Gold at Gympie

Early in 1866, not even a decade after its formation, the State of Queensland was experiencing a recession, exacerbated by a prolonged drought. As the agricultural industry suffered, the Bank of Queensland shut its doors, the government suspended work on major infrastructure and masses of unemployed men protested in the streets of Brisbane. In desperation, […]

Mail Order Brides

Early colonised Australia began with the arrival of both convicts and free settlers, the majority of whom were men. Very few women made the long and arduous journey. By the late 19th century, this imbalance among European settlers had decreased in most regions but persisted in rural and frontier areas where men found financial success […]

Mr Fillis’ Circus

The circus was coming to Australia. On 5 July 1892 a letter of application was penned requesting that a troupe of 40 performers, as well as various exotic animals, be allowed to visit Queensland. Frank E. Fillis was born in Lambeth, London, in 1857 and arrived in Cape Town, South Africa, sometime between 1879 and […]

Mabo vs QLD

The doctrine of terra nullius – ‘land belonging to no-one’ – was challenged and overturned in the High Court of Australia on 3 June 1992, largely due to the dedication of one man: Eddie Koiki Mabo. Eddie Mabo was born among the Meriam people on Mer in the Murray Group of islands of Torres Strait […]

The UnFriendly Games

Aboriginal and Torres Strait Islander peoples charged into the 1970s with political vigour. Land rights, equality and self-determination were set firmly in their sights. In 1976, it was announced that Brisbane would host the 1982 Commonwealth Games, publicised as ‘The Friendly Games’. Indigenous rights groups saw this as an opportunity to use the international media […]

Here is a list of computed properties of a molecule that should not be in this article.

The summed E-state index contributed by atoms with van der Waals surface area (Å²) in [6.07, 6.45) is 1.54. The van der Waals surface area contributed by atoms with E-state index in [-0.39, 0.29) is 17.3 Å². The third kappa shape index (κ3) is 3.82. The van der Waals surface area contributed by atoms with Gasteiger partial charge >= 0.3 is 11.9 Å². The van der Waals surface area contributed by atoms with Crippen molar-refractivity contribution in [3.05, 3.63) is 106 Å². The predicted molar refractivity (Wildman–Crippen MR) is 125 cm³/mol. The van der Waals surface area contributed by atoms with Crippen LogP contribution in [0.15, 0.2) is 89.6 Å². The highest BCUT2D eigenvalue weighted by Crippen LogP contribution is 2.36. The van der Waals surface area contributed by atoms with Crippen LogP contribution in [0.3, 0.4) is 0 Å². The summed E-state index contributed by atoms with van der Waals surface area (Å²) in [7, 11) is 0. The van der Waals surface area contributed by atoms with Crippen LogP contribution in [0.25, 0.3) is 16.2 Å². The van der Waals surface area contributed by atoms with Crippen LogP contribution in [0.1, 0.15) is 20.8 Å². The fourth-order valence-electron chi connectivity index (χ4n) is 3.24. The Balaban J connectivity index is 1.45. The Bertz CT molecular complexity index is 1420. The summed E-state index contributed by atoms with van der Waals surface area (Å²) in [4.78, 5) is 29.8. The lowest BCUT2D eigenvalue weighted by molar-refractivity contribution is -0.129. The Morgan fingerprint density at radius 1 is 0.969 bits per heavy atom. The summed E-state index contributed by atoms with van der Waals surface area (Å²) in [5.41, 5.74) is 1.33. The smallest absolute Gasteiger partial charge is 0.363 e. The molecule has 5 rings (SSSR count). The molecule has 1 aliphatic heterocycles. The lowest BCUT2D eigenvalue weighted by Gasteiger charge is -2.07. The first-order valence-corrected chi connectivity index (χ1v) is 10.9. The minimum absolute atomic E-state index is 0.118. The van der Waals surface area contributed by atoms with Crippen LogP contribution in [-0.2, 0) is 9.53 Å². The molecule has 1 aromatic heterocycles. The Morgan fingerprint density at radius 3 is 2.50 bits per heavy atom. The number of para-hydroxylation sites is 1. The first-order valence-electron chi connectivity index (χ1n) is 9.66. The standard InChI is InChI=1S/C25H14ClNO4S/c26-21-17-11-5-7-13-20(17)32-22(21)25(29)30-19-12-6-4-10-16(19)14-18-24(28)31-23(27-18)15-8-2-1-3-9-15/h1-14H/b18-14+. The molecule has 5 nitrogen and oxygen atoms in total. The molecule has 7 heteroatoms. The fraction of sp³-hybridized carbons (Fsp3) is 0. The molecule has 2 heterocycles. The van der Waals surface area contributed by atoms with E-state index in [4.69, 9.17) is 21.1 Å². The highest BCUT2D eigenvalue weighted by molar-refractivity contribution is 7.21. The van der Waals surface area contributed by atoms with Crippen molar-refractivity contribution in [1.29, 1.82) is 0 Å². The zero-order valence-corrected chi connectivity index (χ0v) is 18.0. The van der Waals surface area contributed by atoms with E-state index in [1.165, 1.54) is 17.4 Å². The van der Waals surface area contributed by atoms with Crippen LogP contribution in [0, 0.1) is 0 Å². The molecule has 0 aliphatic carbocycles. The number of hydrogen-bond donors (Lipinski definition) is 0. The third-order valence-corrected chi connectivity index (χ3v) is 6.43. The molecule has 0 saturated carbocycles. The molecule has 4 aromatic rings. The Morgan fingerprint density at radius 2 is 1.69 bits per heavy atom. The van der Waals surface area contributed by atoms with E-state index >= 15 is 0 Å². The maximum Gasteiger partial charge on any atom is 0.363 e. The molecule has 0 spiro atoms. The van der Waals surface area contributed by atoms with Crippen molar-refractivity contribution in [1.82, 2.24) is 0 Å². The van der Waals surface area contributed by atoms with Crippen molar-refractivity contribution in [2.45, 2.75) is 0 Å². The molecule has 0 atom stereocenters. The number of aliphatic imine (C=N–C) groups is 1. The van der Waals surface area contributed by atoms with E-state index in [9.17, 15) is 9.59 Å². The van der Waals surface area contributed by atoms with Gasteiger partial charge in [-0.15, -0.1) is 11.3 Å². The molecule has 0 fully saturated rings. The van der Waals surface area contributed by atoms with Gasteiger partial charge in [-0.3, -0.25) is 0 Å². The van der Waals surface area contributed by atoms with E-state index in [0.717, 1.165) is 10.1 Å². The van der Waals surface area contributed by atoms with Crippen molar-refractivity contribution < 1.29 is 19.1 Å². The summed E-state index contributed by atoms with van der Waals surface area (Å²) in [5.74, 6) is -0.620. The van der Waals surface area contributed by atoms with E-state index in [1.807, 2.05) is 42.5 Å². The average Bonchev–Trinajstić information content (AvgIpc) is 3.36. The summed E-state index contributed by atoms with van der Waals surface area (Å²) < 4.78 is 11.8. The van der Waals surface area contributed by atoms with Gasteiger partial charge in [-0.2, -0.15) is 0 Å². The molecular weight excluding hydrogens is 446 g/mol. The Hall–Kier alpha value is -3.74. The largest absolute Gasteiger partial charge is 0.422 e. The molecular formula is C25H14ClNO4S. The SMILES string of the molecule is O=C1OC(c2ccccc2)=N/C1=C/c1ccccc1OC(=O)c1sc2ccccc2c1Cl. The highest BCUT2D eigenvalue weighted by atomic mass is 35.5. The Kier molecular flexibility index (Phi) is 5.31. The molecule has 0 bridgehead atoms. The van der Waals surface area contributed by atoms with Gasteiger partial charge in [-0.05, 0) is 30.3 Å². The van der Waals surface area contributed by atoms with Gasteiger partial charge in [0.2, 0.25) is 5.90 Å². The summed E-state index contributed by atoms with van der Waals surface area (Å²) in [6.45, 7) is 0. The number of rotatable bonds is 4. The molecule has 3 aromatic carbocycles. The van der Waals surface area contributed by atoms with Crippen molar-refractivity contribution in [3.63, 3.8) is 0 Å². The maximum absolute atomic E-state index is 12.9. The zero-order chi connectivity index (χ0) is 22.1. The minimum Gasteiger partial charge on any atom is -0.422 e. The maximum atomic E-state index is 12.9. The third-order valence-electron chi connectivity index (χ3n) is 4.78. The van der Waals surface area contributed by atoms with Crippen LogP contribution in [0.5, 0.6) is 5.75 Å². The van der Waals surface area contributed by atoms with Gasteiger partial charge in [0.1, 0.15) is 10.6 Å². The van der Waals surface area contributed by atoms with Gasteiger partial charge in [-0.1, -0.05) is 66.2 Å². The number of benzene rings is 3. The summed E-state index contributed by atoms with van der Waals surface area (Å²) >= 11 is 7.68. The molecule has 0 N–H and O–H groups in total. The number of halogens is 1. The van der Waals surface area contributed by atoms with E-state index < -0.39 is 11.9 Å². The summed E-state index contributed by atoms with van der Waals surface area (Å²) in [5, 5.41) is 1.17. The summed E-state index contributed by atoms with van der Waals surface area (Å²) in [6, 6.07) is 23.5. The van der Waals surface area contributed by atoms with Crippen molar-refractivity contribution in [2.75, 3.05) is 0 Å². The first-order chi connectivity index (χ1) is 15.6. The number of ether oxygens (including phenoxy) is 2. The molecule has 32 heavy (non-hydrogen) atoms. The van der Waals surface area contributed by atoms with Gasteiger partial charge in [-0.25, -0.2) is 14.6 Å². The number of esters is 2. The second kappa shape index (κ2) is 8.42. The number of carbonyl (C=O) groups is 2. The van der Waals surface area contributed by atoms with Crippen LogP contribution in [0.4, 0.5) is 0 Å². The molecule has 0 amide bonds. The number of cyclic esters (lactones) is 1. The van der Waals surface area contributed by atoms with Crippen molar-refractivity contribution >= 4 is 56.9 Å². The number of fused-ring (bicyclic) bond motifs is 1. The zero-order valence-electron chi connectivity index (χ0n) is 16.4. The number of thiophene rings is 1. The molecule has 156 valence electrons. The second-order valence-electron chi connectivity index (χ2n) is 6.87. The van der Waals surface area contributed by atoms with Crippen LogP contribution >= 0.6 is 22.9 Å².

James McPherson – The Wild Scotchman

James Alpin McPherson, otherwise known as ‘The Wild Scotchman’, was one of Queensland’s most infamous bushrangers. Born in Inverness-shire, Scotland, in 1842, McPherson came to Australia aboard the William Miles, arriving in January 1855 with his family. As a boy, he was a diligent student, learning French and German, and was an engaging public speaker. […]

Experiments in the windmill

Thomas Elliott was a man of many interests. A local engineer and licensed HAM radio operator, in 1934 Elliott and a group of amateur radio operators conducted a series of experimental television transmissions. The group performed demonstrations for politicians and journalists and successfully aired Queensland’s first broadcast, 25 years before television sets were available for […]

The Making of the Story Bridge

The Story Bridge – built as part of the State Government’s response to the Great Depression – remains one of Queensland’s most iconic landmarks. Ground was broken for the project in 1935, and the cantilever bridge was officially opened on 6 July 1940 by Governor Sir Leslie Orme Wilson. Public meetings calling for a bridge […]

Bustard Head Lighthouse

Three people drown. A mother slits her own throat. A woman is abducted. A young boy is shot. What do these tragedies have in common? The Bustard Head lighthouse. It all started on 5 May 1887. Kate Gibson, wife of Assistant Lighthouse Keeper Nils Gibson, went missing from Bustard Head. After a two-day search, Kate’s […]

Longest Basketball Game

Twenty-four high school students from Thursday Island set a world record on Saturday 6 May 1972 for the longest non-stop game of basketball played on an outdoor court. This herculean effort of 110 hours and five minutes broke the previous record by three hours, five minutes. Played at the Wongai Courts, the marathon, as it […]